Purpose: This study was conducted as part of the American Society of Clinical Oncology (ASCO) 2001 Presidential Initiative to assess the administrative burden of payer documentation requirements and their impact on oncology practice. Methods: The study consisted of a physician questionnaire and an activity log. Site visits were conducted to support survey data. Analysis included 2,493 questionnaires and 1,115 activity logs; data were also collected from site visits to 10 oncology practices. Results: Increased documentation was the greatest concern among respondents, greater even than the stress of dealing with death and dying. More than 97% of survey respondents reported an increase in documentation (averaging 1.4 h/d) and 77% reported an increase in work hours because of documentation in the past 5 years. As a result, more than 40% of respondents reported decreases in key aspects of patient care and decreases in teaching (48%) and research (39%). Site visit data demonstrate similar trends. Conclusion: It is critical to find ways to decrease physician burden without decreasing the ability to prevent fraud and abuse. Reforms include provisions in a recently passed bill in the United States House of Representatives to streamline Medicare regulation and increase physician education. To address oncology-specific concerns, changes also should be made to supervision requirements for residents and fellows and evaluation and management documentation for oncology follow-up visits.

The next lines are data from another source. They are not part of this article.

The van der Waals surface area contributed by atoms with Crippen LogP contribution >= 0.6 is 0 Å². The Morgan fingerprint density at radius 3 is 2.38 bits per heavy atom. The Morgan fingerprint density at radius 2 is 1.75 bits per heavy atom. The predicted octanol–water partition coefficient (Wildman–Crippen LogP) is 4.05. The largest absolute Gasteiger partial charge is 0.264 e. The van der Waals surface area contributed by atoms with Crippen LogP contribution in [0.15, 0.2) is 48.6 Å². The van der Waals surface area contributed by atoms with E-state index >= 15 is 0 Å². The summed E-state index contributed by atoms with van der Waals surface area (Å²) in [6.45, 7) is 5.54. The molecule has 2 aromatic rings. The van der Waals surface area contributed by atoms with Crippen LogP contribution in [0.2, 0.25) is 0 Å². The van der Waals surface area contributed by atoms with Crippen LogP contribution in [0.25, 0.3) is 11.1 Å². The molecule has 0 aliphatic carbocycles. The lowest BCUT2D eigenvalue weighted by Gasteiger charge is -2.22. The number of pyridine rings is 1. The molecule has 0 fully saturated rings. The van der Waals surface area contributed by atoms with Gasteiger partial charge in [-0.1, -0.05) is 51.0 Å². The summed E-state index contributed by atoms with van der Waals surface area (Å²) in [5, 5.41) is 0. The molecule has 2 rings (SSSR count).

ASJC Scopus subject areas
- Cancer Research